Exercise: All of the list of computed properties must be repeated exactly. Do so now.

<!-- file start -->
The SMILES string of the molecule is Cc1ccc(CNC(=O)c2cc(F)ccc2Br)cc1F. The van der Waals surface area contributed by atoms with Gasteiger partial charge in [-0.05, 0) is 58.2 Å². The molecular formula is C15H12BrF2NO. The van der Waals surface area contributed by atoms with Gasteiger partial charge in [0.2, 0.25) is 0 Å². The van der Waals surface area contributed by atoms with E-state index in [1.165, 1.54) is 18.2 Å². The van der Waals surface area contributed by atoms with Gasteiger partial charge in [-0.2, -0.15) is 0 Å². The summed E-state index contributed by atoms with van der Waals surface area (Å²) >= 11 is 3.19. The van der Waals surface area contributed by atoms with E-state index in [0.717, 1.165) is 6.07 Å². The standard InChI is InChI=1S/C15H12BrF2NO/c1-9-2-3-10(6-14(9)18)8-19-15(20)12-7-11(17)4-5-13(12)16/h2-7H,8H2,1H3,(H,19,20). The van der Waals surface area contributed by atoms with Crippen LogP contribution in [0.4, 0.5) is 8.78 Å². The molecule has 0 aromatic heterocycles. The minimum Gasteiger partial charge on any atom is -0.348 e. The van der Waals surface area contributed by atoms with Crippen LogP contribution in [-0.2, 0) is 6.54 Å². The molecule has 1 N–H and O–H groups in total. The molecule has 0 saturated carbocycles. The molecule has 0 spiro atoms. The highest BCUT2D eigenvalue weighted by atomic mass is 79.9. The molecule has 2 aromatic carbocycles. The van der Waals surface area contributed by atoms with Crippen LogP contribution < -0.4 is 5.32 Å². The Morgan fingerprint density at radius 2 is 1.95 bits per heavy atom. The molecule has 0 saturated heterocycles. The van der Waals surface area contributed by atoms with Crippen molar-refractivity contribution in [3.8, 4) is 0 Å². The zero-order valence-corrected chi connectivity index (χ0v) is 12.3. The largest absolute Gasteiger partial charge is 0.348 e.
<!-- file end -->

The SMILES string of the molecule is Cc1ccc(CNC(=O)c2cc(F)ccc2Br)cc1F. The van der Waals surface area contributed by atoms with Gasteiger partial charge in [-0.05, 0) is 58.2 Å². The molecular formula is C15H12BrF2NO. The van der Waals surface area contributed by atoms with Gasteiger partial charge in [0.2, 0.25) is 0 Å². The van der Waals surface area contributed by atoms with E-state index in [1.165, 1.54) is 18.2 Å². The van der Waals surface area contributed by atoms with Gasteiger partial charge in [-0.2, -0.15) is 0 Å². The summed E-state index contributed by atoms with van der Waals surface area (Å²) >= 11 is 3.19. The van der Waals surface area contributed by atoms with E-state index in [0.717, 1.165) is 6.07 Å². The standard InChI is InChI=1S/C15H12BrF2NO/c1-9-2-3-10(6-14(9)18)8-19-15(20)12-7-11(17)4-5-13(12)16/h2-7H,8H2,1H3,(H,19,20). The van der Waals surface area contributed by atoms with Crippen LogP contribution in [0.4, 0.5) is 8.78 Å². The molecule has 0 aromatic heterocycles. The minimum Gasteiger partial charge on any atom is -0.348 e. The van der Waals surface area contributed by atoms with Crippen LogP contribution in [-0.2, 0) is 6.54 Å². The molecule has 1 N–H and O–H groups in total. The molecule has 0 saturated carbocycles. The molecule has 0 spiro atoms. The highest BCUT2D eigenvalue weighted by atomic mass is 79.9. The molecule has 2 aromatic carbocycles. The van der Waals surface area contributed by atoms with Crippen LogP contribution < -0.4 is 5.32 Å². The Morgan fingerprint density at radius 2 is 1.95 bits per heavy atom. The molecule has 0 saturated heterocycles. The van der Waals surface area contributed by atoms with Crippen molar-refractivity contribution in [3.8, 4) is 0 Å². The zero-order valence-corrected chi connectivity index (χ0v) is 12.3. The largest absolute Gasteiger partial charge is 0.348 e.